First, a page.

single-pole double-throw SPDT. A switch with one moveable contact and two stationary contacts. Single-pole double-throw switches alternately control two different circuits.
single-pole single-throw SPST. A switch with one moveable contact and one stationary contact. Single-pole single-throw switches are typical on/off switches.
solenoid An output device that uses a coil to convert electrical energy into linear mechanical motion. Solenoids are often used to control valves in fluid power systems.
squirrel cage motors An AC induction motor with a rotor that consists of metal bars connected at either end. The squirrel cage motor is the most common AC motor.
starting winding An auxiliary stator winding used in single-phase motors that receives current during motor startup. The starting winding is disconnected when the motor reaches 60-80% of the full-load speed.
switch A control device that opens and closes contacts in a circuit. Switches can operate manually, mechanically, or automatically.
symbol A sign or mark that represents something else. Symbols are often used to represent components in diagrams.
temperature switch An automatic switch that senses changes in temperature. Temperature switch symbols use a bent line to represent a bimetallic strip.
thermal overload relay An overload relay that senses how much heat a motor's current produces. Thermal overload relays shut down the motor when they detect excessive heat.
three-phase motor A popular AC motor with a continuous series of three overlapping AC cycles offset by 120 electrical degrees. Three-phase motors are used for all large AC motor applications.
throw The number of stationary contacts that correspond to a switch's moveable contacts. The throw includes all of the stationary contacts for one or many circuits.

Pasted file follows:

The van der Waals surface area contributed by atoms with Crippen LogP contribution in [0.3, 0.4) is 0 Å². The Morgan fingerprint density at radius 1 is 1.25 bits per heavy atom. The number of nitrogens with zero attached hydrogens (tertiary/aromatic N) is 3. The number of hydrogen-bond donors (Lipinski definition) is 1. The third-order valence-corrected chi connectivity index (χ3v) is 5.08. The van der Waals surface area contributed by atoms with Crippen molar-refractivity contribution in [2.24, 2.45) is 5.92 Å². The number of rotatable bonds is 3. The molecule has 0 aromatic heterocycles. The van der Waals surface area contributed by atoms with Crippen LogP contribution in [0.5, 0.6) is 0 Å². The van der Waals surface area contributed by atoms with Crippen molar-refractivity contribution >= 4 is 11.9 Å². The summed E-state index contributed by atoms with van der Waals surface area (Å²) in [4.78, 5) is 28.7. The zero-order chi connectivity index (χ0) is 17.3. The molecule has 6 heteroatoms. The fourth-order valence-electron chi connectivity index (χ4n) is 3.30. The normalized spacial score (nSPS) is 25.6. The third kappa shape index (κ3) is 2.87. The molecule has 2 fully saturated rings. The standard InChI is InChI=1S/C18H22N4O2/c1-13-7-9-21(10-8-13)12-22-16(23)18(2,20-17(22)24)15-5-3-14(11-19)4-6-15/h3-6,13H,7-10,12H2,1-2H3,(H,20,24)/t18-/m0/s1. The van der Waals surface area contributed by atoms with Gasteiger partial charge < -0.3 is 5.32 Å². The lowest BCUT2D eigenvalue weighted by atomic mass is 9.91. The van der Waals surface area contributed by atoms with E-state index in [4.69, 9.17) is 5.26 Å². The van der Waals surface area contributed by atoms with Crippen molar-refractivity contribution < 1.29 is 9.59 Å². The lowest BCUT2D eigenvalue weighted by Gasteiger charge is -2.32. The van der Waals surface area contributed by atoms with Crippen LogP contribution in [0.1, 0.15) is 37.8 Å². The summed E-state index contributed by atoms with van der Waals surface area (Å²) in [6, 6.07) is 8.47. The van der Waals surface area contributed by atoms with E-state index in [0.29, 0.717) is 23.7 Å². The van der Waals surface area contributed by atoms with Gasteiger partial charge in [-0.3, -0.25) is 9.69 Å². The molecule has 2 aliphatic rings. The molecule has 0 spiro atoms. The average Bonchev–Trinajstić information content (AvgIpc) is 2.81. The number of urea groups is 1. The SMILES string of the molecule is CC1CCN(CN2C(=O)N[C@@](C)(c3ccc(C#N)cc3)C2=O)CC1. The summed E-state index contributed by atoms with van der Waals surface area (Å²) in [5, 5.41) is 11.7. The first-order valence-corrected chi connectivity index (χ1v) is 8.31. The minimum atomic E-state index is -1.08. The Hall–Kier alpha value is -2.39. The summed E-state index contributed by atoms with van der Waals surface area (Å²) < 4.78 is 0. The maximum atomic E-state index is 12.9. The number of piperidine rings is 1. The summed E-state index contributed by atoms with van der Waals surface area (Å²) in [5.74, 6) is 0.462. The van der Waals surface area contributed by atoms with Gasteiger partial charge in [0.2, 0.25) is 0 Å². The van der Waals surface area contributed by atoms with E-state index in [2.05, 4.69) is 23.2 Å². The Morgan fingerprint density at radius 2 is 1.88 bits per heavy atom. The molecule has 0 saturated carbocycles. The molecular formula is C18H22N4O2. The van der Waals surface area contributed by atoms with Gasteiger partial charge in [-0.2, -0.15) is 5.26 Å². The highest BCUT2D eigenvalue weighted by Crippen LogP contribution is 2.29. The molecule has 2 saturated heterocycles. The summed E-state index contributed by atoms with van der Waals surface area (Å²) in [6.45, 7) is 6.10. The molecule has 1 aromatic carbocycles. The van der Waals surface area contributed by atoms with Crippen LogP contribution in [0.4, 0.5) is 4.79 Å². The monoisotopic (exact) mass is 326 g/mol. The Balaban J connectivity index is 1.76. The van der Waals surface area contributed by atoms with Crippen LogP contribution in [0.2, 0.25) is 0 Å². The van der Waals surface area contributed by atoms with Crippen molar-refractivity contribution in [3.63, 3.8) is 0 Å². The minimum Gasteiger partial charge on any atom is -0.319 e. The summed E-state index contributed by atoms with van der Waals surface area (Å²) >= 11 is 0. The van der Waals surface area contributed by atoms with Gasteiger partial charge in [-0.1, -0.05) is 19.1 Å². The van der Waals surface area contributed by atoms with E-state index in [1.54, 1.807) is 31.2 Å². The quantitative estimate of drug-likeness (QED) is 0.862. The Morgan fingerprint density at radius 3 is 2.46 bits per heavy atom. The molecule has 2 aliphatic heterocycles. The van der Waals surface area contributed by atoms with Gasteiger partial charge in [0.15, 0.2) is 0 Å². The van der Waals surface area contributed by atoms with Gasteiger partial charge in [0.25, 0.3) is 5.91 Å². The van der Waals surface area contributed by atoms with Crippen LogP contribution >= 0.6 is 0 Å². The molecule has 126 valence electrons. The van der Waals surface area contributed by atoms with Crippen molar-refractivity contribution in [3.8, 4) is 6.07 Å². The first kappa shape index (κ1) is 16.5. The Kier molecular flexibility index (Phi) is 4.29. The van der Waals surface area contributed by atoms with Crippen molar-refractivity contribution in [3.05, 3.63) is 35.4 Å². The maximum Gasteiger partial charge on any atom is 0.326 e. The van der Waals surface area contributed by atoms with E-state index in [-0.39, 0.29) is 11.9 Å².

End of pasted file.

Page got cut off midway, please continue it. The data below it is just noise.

time-delay closing TC. A timing relay whose contacts delay changing position when the coil is energized, but change back to their normal position immediately when the coil is de-energized. Time-delay closing contacts are also known as on-delay timers.
time-delay opening TO. A timing relay whose contacts change position immediately when the coil is energized, but delay returning to their normal position when the coil is de-energized. Time-delay opening contacts are also known as off-delay timers.
timing relay A control relay that delays changing the position of its contacts instead of opening or closing them immediately. Timing relays may delay before opening contacts or before closing contacts.
torque A force that produces rotation. Torque is measured in pound-feet in the English system and Newton-meters in the metric system.
volts A unit used to measure electromotive force or pressure, which is called voltage. One volt of force is needed to cause one coulomb to do one unit of work.
winding Wire wrapped around a core or into a coil that is used to conduct current. Windings form electromagnets and magnetic fields in motors and other devices.
windings Wire wrapped around a core or into a coil that is used to conduct current. Windings form electromagnets and magnetic fields in motors and other devices.
wiring diagram An electrical print that shows the physical locations and electrical relationships of all electrical components in a circuit. Wiring diagrams use symbols, like schematic diagrams, but they are much less common.
wound rotor motor An AC induction motor with a rotor that contains windings. Wound rotor motors produce high startup torque.